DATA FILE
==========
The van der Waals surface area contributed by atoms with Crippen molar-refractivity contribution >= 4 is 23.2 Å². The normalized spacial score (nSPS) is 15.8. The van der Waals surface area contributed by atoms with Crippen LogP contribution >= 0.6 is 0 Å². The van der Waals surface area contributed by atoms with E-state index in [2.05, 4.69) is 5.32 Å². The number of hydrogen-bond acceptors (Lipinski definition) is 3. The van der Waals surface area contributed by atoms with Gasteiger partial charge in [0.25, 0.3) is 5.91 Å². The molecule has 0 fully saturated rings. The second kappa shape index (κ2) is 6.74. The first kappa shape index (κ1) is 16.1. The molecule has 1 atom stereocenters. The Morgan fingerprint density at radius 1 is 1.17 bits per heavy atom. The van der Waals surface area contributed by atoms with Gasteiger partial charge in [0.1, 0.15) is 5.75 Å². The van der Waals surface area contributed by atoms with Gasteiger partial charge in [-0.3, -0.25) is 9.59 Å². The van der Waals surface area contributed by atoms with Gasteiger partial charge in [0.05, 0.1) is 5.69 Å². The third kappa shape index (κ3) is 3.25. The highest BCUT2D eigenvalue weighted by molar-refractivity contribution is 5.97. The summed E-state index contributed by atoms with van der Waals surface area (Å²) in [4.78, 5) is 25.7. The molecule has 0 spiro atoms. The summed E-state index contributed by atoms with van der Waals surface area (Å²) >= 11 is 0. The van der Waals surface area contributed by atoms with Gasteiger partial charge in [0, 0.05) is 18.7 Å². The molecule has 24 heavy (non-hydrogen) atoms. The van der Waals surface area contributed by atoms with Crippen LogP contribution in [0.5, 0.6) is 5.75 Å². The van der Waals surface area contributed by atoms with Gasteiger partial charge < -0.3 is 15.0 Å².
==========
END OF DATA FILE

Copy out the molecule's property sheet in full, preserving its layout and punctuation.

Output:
The van der Waals surface area contributed by atoms with Crippen molar-refractivity contribution >= 4 is 23.2 Å². The normalized spacial score (nSPS) is 15.8. The van der Waals surface area contributed by atoms with Crippen LogP contribution >= 0.6 is 0 Å². The van der Waals surface area contributed by atoms with E-state index in [2.05, 4.69) is 5.32 Å². The number of hydrogen-bond acceptors (Lipinski definition) is 3. The van der Waals surface area contributed by atoms with Gasteiger partial charge in [0.25, 0.3) is 5.91 Å². The molecule has 0 fully saturated rings. The second kappa shape index (κ2) is 6.74. The first kappa shape index (κ1) is 16.1. The molecule has 1 atom stereocenters. The Morgan fingerprint density at radius 1 is 1.17 bits per heavy atom. The van der Waals surface area contributed by atoms with Gasteiger partial charge in [0.1, 0.15) is 5.75 Å². The van der Waals surface area contributed by atoms with Gasteiger partial charge in [-0.3, -0.25) is 9.59 Å². The van der Waals surface area contributed by atoms with Gasteiger partial charge in [0.05, 0.1) is 5.69 Å². The third kappa shape index (κ3) is 3.25. The highest BCUT2D eigenvalue weighted by molar-refractivity contribution is 5.97. The summed E-state index contributed by atoms with van der Waals surface area (Å²) in [4.78, 5) is 25.7. The molecule has 0 spiro atoms. The summed E-state index contributed by atoms with van der Waals surface area (Å²) >= 11 is 0. The van der Waals surface area contributed by atoms with Gasteiger partial charge in [0, 0.05) is 18.7 Å². The molecule has 24 heavy (non-hydrogen) atoms. The van der Waals surface area contributed by atoms with Crippen LogP contribution in [0.5, 0.6) is 5.75 Å². The van der Waals surface area contributed by atoms with Gasteiger partial charge < -0.3 is 15.0 Å².